However, there have been several advancements in RT techniques and heart contouring since this previous systematic review was published, potentially contributing to lower mean heart doses; as such, it was expected that the mean heart dose found in this review would be lower than that published earlier (5).

3

ACCEPTED MANUSCRIPT May 26, 2018 The purpose of the present systematic review was to document all studies reporting heart dose from whole breast RT between January 2014 and September 2017, in order to determine mean

RI PT

heart dose among varying whole breast RT regimens. Methods Search strategy

SC

Cochrane Central, Embase, and Medline databases were searched using the following methods: [breast cancer term] and [radiotherapy term] and [radiation injuries] and [dosimetry term] and

M AN U

[heart term]. Breast cancer terms included ‘breast neoplasm’, ‘breast cancer’, and ‘breast tumor or tumour’. Radiotherapy terms searched were ‘radiotherapy’, ‘irradiation’ and ‘radiation’; ‘radiation injuries’ was also searched. Dosimetry terms included were ‘radiation dosage’, ‘dose’, ‘dosage’, and ‘dosimetry’. Heart terms searched were ‘heart’, and ‘cardio*. The search included

Study selection

TE D

all studies published in the English language.

Studies were identified using the Preferred Reporting Items for Systematic Reviews and Meta-

EP

Analyses (PRISMA) guidelines (7). Studies published after January 1, 2014 until September 2017 and reporting whole heart dose based on RT technique or treatment position, including both

AC C

planned and/or delivered dose, were eligible. The search identified 12,329 studies and 1,196 duplicates were removed. Studies were screened by date, and 8,757 manuscripts were removed based on publication before December 31, 2013 as they would have been included in the previous systematic review by Taylor et al (5). Remaining titles were screened by two members of the study team and 1,410 publications were removed due to no radiation and/or incorrect site of radiation (no breast). Full-text articles were screened for eligibility, and 798 were removed due to failure to meet eligibility criteria. Sixty-nine studies in total were removed due to sample

4

ACCEPTED MANUSCRIPT May 26, 2018 size restriction (<20 patients). In total, 99 studies met inclusion criteria and were analyzed in this study (Figure 1). Eligibility was not affected depending on whether the RT plan was delivered. Studies

RI PT

employing brachytherapy, partial breast irradiation, proton or electron RT only, or boost to the tumour bed alone were excluded. Studies not explicitly reporting whole heart dosimetry were excluded, as were studies relying on models rather than patient contours. Only full-length articles

SC

were eligible for analysis. Data Collection and Analysis

M AN U

The following variables were collected from each regimen in the 99 studies: number of patients, RT technique, whole heart dose, treatment position, use of breathing control, laterality, publication year, study year range, country of publication, and target dose and fractionation. Other heart dose parameters including mean dose to the left anterior descending artery (LAD) as

TE D

well as dose-volume measurements including V5 (percentage of the heart volume receiving 5 Gy or more), V10, V20, V30 and V40 were recorded. In order to compare our results with the previous systematic review reporting on heart

EP

doses until 2013 (5), we calculated and used the arithmetic mean of all whole heart doses (henceforth referred to as ‘mean heart dose’) reported by each regimen in each study analyzed.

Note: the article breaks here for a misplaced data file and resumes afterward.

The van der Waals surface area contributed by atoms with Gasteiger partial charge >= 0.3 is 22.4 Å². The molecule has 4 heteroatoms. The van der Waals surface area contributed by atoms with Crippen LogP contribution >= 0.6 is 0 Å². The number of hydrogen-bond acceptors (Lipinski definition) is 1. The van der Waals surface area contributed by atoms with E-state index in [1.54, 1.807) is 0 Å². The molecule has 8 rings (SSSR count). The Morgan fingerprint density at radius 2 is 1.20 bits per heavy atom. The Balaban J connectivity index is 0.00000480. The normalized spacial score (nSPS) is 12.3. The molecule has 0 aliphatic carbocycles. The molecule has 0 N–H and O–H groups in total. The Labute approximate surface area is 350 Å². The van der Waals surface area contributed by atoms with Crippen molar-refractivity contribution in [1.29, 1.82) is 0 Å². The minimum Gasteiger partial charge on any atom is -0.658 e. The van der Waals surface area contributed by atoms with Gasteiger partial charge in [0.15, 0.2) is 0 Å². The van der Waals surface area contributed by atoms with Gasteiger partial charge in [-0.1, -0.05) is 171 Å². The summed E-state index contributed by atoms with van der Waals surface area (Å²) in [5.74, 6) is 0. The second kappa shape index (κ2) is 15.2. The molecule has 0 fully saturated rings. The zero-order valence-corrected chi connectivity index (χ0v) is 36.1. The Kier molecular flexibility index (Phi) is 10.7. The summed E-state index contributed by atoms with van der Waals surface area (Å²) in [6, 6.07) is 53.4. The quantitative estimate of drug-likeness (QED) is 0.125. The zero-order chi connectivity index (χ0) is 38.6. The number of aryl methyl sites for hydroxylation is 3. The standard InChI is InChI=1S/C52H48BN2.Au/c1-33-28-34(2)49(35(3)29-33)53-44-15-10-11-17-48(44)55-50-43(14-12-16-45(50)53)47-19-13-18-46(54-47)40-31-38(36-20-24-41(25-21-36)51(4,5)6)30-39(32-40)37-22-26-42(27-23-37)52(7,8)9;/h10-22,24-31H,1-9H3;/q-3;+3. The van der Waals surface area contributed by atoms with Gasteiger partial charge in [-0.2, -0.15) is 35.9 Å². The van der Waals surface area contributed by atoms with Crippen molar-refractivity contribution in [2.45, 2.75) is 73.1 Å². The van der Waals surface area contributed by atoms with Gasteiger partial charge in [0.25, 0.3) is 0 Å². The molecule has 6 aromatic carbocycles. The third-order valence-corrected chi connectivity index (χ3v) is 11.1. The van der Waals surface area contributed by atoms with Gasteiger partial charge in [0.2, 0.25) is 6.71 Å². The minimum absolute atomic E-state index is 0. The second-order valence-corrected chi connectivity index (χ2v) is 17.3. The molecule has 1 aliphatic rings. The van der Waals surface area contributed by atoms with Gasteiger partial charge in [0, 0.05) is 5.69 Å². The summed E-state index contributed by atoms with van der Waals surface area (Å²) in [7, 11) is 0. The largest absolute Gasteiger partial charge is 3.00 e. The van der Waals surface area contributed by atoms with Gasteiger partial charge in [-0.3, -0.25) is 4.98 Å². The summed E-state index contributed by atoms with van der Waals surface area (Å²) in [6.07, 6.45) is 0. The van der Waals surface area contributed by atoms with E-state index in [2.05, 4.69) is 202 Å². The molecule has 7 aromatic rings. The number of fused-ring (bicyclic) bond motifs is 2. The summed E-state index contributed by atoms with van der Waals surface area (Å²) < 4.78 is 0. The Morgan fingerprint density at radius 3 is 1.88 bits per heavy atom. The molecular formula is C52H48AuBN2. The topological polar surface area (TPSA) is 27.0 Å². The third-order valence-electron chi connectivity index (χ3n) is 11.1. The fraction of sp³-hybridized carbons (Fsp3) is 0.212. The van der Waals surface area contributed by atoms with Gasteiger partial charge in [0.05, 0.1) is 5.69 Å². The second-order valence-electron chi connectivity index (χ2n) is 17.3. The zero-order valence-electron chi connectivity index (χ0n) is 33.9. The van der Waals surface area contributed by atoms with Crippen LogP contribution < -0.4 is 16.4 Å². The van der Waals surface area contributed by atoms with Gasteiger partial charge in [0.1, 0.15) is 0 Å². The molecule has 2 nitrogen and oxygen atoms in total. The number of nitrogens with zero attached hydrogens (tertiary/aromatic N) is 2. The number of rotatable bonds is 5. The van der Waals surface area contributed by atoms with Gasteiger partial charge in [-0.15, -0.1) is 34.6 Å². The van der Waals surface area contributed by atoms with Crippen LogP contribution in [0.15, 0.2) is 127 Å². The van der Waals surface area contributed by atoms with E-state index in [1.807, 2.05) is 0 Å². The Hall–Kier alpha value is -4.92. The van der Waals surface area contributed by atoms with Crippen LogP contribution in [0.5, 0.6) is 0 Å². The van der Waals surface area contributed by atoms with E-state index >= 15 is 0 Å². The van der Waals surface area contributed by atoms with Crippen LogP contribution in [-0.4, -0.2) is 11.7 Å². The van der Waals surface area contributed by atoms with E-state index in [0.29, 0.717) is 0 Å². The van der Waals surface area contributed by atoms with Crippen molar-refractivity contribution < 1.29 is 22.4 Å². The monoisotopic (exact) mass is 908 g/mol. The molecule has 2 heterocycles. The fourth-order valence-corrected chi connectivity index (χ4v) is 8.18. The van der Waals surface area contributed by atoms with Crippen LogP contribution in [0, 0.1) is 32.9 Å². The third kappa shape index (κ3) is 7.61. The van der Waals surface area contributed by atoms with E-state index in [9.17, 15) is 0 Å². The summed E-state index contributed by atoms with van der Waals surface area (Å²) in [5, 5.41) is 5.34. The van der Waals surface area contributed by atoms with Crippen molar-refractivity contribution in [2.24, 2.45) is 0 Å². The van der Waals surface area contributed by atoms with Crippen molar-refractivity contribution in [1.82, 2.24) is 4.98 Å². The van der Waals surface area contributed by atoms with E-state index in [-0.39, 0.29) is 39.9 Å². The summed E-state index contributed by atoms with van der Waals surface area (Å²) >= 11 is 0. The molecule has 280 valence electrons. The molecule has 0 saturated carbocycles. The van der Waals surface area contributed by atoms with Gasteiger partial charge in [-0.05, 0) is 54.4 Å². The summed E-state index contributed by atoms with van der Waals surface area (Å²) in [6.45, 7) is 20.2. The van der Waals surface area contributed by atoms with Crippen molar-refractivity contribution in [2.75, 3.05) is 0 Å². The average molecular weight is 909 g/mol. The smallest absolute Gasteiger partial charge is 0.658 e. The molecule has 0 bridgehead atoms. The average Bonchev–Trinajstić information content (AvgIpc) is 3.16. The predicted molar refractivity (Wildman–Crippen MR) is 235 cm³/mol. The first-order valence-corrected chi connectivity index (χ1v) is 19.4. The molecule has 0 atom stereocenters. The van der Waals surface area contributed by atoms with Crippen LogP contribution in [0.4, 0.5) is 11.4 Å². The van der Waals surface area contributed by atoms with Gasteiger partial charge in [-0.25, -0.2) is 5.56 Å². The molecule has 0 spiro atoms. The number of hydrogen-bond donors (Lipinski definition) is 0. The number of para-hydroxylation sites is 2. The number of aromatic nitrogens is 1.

AC C

Descriptive statistical analyses including mean and range were employed to calculate mean heart dose among all studies, after stratification based on laterality of RT, year and country of publication, and treatment setup positions and techniques; the same statistics were employed to determine the mean LAD dose and averages among other dose-volume measurements. To compare our results with the previous systematic review that conducted most analyses using leftsided regimens only (5), the majority of our analyses to determine mean heart dose based on

5

ACCEPTED MANUSCRIPT May 26, 2018 various parameters (patient set-up and treatment technique, country and year of publication) were also conducted using only studies reporting left-sided regimens. To determine significant differences between varying treatment set-ups and positions, an

RI PT

Analysis of Variance model was used. Chi-squared test or Fisher exact test were used as

appropriate to determine heterogeneity among heart doses reported by varying countries and continents of publication. To determine trends in mean heart dose by year of publication, a linear

SC

regression analysis was employed to calculate slope and p-value. A p-value of <0.05 was considered significant for all analyses.

M AN U

Results

Among the 99 studies evaluated in this review, whole heart doses were reported in 231 regimens. A complete list of details as well as references for all studies can be found in Appendix A and Appendix B, respectively. Whole heart dose for left-sided breast cancer was reported by 84

TE D

studies (196 regimens). Left-sided regimens had a mean heart dose of 3.6 Gy. Thirteen studies reported left- and right-sided regimens with the results from each combined, with a mean heart dose of 2.8 Gy. Mean heart dose for right-sided regimens was 1.9 Gy. The mean heart dose

EP

among all regimens was 3.4 Gy (Table 1). Patient set-up for left-sided regimens

AC C

A variety of treatment set-ups were reported among studies describing left-sided regimens, including prone, supine and lateral decubitus. Breathing control was used in 65 regimens in total, resulting in a mean heart dose of 1.7 Gy; the 128 regimens not using breathing control reported an overall mean heart dose of 4.5 Gy (p<0.0001). Three regimens specified the use of breathing control for some patients, but did not specify which patients used breathing control; these studies were not included in the analysis of breathing control versus no breathing control. Regimens